When people think of a black sand beach in Iceland, they tend to think of Vik or Diamond Beach – but Iceland actually has a number of black sand beaches to explore. My favorite was the one at Landeyjahöfn.

Extending for several miles from the Landeyjahöfn port, the beach is like something out of another world. A seemingly endless view of black sand, battered by powerful waves – the contrast between the seafoam and the sand is pretty incredible.

Landeyjahöfn stands across from the Vestmannaeyjar Islands. In the day I visited, they hovered on the horizon in a cloud of mist, which only added to the appeal.

Sea birds, seals – if you keep your eyes open, there are enough wildlife spotting opportunities at Landeyjahöfn to make it worth the trip alone.

Landeyjahöfn is pretty under-the-radar, and if you visit, the chances are that you will have it to yourself. But this solitude comes at a price… it’s a bit of an adventure to get there – bumping over small sand dunes and into puddles of water in a super-jeep. The journey was half of the thrill.

As a much tamer alternative, you can park up at the port and walk down onto the beach from there. But where’s the fun in that?

Hraunfossar

Contributed by Natasha and Cameron of The World Pursuit

One of my favorite waterfalls in Iceland is far off the beaten path and less heard about than many others. It’s not the beautiful Skogafoss or Dettifoss though. Located near the small town of Husafell is a beautiful series of cascading waterfalls called Hraunfossar.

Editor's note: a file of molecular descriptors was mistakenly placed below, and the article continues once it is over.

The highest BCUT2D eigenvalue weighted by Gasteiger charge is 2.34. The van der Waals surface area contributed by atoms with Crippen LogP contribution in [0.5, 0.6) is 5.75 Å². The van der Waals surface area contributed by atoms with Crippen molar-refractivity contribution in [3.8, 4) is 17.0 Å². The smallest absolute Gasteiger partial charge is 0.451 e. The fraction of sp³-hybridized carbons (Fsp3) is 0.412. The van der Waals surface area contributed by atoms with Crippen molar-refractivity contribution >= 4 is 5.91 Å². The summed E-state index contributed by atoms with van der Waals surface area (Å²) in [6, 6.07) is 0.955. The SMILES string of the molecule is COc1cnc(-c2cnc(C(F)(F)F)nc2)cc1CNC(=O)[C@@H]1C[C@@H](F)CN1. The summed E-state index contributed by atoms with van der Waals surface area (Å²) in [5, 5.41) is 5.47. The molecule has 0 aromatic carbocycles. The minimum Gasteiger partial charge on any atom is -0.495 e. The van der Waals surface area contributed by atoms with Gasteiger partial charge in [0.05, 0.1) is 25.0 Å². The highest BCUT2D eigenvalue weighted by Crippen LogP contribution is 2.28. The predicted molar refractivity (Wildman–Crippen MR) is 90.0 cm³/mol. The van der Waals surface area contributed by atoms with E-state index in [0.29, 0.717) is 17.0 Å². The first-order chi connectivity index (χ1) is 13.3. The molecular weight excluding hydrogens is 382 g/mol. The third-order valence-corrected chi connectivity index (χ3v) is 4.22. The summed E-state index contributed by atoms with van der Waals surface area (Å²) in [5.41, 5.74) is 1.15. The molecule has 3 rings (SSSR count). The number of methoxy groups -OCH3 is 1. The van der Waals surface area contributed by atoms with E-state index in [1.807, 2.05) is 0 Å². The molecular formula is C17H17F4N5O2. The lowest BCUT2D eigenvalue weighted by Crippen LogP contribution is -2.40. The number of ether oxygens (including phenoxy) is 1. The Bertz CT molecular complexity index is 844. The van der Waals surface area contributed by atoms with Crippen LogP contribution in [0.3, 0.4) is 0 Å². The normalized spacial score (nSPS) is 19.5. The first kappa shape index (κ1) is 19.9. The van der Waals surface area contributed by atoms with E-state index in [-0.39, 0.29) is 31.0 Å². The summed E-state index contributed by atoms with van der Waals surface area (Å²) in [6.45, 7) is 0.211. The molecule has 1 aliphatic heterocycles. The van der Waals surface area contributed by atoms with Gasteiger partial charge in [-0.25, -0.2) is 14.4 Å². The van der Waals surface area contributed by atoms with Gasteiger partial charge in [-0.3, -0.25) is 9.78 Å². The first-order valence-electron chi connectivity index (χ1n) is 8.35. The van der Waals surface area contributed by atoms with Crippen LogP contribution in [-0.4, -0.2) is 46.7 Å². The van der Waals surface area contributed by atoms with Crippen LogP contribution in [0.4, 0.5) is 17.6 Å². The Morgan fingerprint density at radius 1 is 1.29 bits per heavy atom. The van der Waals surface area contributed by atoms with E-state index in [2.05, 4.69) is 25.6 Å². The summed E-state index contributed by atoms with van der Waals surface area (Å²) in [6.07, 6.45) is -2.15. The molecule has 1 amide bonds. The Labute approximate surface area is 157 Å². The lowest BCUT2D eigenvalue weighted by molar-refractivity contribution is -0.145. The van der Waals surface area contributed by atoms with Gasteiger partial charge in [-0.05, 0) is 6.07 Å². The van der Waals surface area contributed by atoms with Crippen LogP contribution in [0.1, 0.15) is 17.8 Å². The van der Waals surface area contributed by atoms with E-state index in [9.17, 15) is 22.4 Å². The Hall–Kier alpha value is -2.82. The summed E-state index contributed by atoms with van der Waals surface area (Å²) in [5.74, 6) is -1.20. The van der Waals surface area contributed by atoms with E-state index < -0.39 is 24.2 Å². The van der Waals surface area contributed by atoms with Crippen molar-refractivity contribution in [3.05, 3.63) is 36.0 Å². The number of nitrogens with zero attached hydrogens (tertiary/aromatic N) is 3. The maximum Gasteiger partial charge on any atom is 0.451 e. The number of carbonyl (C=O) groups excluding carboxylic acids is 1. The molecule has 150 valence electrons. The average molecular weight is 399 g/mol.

Hraunfossar translates to “Lava Waterfalls.” Hraunfossar is a combination of creeks and large and small cascades streaming out of lava over a full distance of 900 meters. Cascading waterfalls flow over the Hallmundarhraun lava field and finally pour into the river Hvíta below. The spectacle is peaceful and quiet and reminds me of the famous Plitvice lakes in Croatia. The became my favorite waterfalls in Iceland because they were so different and unique.

If you can I would highly recommend traveling to Iceland in the fall season so you can see the falls surrounded by yellow, orange, and red trees. The autumn sight is simply stunning!

After checking out Hraunfossar make your way to Husafell. The surrounding area is great for hiking around. There is also a fantastic pool at Hotel Husafell nearby.